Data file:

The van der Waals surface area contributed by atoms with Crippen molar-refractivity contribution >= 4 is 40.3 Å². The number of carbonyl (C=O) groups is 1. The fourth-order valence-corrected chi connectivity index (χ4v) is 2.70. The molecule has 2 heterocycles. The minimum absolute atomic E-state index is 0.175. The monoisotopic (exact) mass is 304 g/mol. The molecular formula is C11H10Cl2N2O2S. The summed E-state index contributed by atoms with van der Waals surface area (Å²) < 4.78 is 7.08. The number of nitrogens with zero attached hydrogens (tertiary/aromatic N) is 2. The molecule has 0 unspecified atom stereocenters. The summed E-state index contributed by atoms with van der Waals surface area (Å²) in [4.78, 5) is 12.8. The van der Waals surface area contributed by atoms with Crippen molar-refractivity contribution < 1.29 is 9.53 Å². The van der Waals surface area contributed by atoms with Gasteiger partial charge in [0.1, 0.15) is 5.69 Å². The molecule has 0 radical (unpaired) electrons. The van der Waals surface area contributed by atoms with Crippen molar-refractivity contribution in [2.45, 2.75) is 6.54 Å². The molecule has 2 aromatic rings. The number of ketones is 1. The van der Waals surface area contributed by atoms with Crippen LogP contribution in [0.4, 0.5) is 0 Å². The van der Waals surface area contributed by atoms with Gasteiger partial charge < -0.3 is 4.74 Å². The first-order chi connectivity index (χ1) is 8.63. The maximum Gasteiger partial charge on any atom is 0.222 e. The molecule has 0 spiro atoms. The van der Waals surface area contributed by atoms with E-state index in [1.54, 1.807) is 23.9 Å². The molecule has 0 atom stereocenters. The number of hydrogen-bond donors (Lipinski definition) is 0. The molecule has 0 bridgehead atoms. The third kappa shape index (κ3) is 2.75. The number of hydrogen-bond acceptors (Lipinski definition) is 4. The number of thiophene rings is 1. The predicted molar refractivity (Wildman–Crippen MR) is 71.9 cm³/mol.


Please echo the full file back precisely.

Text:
The van der Waals surface area contributed by atoms with Crippen molar-refractivity contribution >= 4 is 40.3 Å². The number of carbonyl (C=O) groups is 1. The fourth-order valence-corrected chi connectivity index (χ4v) is 2.70. The molecule has 2 heterocycles. The minimum absolute atomic E-state index is 0.175. The monoisotopic (exact) mass is 304 g/mol. The molecular formula is C11H10Cl2N2O2S. The summed E-state index contributed by atoms with van der Waals surface area (Å²) < 4.78 is 7.08. The number of nitrogens with zero attached hydrogens (tertiary/aromatic N) is 2. The molecule has 0 unspecified atom stereocenters. The summed E-state index contributed by atoms with van der Waals surface area (Å²) in [4.78, 5) is 12.8. The van der Waals surface area contributed by atoms with Crippen molar-refractivity contribution < 1.29 is 9.53 Å². The van der Waals surface area contributed by atoms with Gasteiger partial charge in [0.1, 0.15) is 5.69 Å². The molecule has 0 radical (unpaired) electrons. The van der Waals surface area contributed by atoms with Crippen molar-refractivity contribution in [2.45, 2.75) is 6.54 Å². The molecule has 2 aromatic rings. The number of ketones is 1. The van der Waals surface area contributed by atoms with Crippen LogP contribution in [0.4, 0.5) is 0 Å². The van der Waals surface area contributed by atoms with Gasteiger partial charge < -0.3 is 4.74 Å². The first-order chi connectivity index (χ1) is 8.63. The maximum Gasteiger partial charge on any atom is 0.222 e. The molecule has 0 spiro atoms. The van der Waals surface area contributed by atoms with E-state index in [1.54, 1.807) is 23.9 Å². The molecule has 0 atom stereocenters. The number of hydrogen-bond donors (Lipinski definition) is 0. The molecule has 0 bridgehead atoms. The third kappa shape index (κ3) is 2.75. The number of hydrogen-bond acceptors (Lipinski definition) is 4. The number of thiophene rings is 1. The predicted molar refractivity (Wildman–Crippen MR) is 71.9 cm³/mol.